6) What is the key ingredient to make it all work?

Passion! Fostering a culture that encourages passion will be positively contagious not only to your employees, but also for your partners, clients, potential candidates, vendors, suppliers and investors. Passion should be introduced at every stage, and every level, of an organization. It is anchored on the idea we can all be teachers and learners, we face challenges individually and together and we should be cooperating with the true intention of continuously improving ourselves and the company. This creates internal and external value and greatly shapes the company culture, especially as you scale and are in the market to attract new talent.

7) What strategic area of focus should HR consider on an ongoing basis?

Human resources is strategically accountable for policy management, talent acquisition, employee development, leadership and succession planning, while redistributing time and resources according your business priorities. Acquiring, managing and developing talent is by far the most strategic focus for HR because it creates alignment between company and employee objectives. Attracting, recruiting, and retaining key talent is needed to achieve high growth while scaling up – be that locally or globally.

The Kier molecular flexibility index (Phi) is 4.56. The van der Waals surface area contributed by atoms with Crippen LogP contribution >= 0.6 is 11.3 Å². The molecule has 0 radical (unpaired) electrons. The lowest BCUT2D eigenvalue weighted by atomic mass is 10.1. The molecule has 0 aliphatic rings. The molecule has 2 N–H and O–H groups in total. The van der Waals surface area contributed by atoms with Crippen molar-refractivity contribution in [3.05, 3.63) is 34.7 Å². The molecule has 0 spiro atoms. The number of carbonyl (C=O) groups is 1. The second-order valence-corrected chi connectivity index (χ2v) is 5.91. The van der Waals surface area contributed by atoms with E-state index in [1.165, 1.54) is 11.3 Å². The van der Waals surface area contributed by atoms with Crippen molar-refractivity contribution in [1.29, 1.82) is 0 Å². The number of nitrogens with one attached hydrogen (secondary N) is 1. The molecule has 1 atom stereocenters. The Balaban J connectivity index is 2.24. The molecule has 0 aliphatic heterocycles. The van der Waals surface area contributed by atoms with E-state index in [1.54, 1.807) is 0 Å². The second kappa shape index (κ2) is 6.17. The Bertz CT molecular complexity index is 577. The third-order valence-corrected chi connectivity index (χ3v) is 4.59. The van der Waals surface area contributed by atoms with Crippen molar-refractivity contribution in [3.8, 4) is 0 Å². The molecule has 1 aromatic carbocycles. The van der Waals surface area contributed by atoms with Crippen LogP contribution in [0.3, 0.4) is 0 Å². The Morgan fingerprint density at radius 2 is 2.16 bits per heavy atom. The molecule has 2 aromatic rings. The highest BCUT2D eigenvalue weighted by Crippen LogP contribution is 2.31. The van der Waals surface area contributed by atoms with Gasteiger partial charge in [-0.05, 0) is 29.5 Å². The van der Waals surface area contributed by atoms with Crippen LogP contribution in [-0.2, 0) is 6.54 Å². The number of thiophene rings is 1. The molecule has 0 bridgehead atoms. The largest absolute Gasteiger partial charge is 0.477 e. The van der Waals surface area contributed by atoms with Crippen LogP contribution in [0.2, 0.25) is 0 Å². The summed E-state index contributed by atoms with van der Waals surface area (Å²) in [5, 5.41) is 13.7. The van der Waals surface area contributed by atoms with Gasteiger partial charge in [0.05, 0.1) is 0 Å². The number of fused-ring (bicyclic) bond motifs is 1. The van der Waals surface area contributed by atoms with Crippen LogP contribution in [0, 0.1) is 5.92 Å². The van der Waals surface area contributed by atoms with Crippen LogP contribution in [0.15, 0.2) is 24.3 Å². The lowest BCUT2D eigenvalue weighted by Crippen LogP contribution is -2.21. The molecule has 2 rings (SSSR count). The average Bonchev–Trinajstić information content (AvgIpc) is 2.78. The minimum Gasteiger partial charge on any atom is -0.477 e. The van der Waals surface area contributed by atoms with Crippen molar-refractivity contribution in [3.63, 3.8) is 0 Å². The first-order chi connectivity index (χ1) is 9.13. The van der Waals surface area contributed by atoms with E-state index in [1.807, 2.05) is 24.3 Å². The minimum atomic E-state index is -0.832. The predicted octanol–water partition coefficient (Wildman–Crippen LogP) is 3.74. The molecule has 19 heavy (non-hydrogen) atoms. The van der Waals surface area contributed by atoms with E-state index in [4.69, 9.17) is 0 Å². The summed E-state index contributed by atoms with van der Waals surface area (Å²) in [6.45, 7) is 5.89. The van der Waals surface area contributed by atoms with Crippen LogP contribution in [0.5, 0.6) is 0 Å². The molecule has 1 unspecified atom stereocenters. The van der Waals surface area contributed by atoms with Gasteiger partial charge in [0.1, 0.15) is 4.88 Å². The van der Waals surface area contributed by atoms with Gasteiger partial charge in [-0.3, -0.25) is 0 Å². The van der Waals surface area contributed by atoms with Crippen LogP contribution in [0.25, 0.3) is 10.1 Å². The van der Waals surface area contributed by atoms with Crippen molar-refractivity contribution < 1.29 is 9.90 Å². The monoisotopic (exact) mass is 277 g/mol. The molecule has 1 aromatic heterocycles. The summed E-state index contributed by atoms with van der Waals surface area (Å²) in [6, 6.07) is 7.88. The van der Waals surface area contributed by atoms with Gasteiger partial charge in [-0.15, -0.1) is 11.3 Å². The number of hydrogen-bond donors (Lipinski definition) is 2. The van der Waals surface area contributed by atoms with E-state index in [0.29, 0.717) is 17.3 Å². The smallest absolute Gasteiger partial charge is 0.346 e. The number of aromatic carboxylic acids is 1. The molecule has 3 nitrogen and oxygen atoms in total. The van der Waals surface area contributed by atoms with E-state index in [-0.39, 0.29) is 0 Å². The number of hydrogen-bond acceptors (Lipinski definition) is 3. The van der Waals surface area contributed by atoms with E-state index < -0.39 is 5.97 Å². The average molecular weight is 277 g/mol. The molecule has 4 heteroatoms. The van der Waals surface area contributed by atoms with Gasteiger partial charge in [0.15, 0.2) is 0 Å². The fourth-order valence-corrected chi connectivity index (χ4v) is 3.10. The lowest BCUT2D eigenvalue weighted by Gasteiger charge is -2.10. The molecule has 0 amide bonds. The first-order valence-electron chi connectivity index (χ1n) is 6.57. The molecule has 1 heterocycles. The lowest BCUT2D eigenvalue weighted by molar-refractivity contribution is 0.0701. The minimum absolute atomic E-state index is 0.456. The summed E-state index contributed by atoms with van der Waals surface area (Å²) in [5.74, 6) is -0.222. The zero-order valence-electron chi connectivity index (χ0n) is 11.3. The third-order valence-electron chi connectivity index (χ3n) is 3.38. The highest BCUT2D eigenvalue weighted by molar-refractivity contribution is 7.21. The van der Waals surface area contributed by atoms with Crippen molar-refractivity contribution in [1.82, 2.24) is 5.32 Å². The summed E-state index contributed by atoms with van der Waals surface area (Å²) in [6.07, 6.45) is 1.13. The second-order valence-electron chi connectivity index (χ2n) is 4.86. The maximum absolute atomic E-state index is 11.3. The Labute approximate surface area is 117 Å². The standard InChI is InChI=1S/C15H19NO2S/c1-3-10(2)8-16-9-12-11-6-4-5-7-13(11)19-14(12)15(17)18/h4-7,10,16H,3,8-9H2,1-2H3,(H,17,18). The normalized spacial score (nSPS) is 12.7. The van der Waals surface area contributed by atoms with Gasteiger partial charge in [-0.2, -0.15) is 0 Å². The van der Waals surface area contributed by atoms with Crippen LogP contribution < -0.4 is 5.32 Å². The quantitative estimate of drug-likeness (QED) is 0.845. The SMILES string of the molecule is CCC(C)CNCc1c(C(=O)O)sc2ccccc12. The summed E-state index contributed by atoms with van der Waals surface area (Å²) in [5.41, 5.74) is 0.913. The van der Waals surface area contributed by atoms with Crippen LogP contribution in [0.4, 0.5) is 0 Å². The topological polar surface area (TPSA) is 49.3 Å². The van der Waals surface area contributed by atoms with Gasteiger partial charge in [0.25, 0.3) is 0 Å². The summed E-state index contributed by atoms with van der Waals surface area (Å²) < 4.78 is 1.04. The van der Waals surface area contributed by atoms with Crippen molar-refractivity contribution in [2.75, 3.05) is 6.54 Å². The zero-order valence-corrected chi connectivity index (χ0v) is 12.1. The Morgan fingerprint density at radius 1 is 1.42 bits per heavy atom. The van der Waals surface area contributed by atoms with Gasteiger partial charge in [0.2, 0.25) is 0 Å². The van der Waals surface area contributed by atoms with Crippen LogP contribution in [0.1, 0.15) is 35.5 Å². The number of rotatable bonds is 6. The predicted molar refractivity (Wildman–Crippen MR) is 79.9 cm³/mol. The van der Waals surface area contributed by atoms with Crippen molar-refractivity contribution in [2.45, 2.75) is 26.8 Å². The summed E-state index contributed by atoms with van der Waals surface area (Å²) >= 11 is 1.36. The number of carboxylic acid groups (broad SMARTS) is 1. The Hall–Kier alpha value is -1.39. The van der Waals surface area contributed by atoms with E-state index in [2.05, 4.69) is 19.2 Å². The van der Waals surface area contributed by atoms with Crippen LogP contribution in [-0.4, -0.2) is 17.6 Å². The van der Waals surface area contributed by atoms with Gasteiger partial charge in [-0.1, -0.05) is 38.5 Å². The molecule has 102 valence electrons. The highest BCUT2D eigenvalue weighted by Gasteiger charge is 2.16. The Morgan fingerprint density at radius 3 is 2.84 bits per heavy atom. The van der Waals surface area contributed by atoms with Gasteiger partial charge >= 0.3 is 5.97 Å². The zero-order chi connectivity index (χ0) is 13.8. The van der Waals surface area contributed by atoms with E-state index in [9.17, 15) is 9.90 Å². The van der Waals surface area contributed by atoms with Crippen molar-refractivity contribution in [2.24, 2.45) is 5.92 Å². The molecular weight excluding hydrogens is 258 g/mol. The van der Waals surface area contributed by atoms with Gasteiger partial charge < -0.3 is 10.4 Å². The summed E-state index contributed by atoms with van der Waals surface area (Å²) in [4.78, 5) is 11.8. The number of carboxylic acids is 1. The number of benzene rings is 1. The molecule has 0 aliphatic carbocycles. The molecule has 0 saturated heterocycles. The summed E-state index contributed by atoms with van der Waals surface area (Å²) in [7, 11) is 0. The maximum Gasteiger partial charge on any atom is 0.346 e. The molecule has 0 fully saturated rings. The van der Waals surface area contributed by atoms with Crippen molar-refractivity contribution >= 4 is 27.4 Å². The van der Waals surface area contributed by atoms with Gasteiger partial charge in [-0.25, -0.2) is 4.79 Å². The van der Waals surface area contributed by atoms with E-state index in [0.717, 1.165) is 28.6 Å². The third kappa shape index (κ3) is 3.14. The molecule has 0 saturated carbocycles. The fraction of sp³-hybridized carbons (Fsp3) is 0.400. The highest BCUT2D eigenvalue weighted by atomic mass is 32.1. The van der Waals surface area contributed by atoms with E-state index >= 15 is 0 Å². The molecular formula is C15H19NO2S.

8) How can the company be proactive in recruiting?

Every business wants to carefully hire the best of the best as they grow. Be proactive by creating a smart plan to increase head count along with a total compensation and reward package. This allows you to think in the long-term, so you can thoughtfully consider filling roles within your company. Instead of acting in the short-term to fill open roles, consider keeping a rotating file, and holding periodic interviews, to ensure you have a talent roster to choose from on an ongoing basis.